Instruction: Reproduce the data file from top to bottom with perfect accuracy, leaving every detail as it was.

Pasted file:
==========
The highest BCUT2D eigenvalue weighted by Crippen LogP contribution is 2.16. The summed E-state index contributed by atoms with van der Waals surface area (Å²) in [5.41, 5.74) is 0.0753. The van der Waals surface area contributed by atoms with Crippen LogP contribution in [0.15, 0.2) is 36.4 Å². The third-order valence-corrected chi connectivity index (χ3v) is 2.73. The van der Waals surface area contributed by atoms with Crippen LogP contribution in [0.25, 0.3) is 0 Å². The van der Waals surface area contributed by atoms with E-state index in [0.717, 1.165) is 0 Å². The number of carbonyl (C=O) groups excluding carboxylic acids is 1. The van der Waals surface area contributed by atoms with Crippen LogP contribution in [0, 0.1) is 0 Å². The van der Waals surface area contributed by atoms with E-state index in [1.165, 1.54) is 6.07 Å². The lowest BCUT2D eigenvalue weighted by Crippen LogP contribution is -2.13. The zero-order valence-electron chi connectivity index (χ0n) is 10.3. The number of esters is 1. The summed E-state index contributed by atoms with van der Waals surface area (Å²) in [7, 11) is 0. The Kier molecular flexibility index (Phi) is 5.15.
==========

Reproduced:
The highest BCUT2D eigenvalue weighted by Crippen LogP contribution is 2.16. The summed E-state index contributed by atoms with van der Waals surface area (Å²) in [5.41, 5.74) is 0.0753. The van der Waals surface area contributed by atoms with Crippen LogP contribution in [0.15, 0.2) is 36.4 Å². The third-order valence-corrected chi connectivity index (χ3v) is 2.73. The van der Waals surface area contributed by atoms with Crippen LogP contribution in [0.25, 0.3) is 0 Å². The van der Waals surface area contributed by atoms with E-state index in [0.717, 1.165) is 0 Å². The number of carbonyl (C=O) groups excluding carboxylic acids is 1. The van der Waals surface area contributed by atoms with Crippen LogP contribution in [0, 0.1) is 0 Å². The van der Waals surface area contributed by atoms with E-state index in [1.165, 1.54) is 6.07 Å². The lowest BCUT2D eigenvalue weighted by Crippen LogP contribution is -2.13. The zero-order valence-electron chi connectivity index (χ0n) is 10.3. The number of esters is 1. The summed E-state index contributed by atoms with van der Waals surface area (Å²) in [7, 11) is 0. The Kier molecular flexibility index (Phi) is 5.15.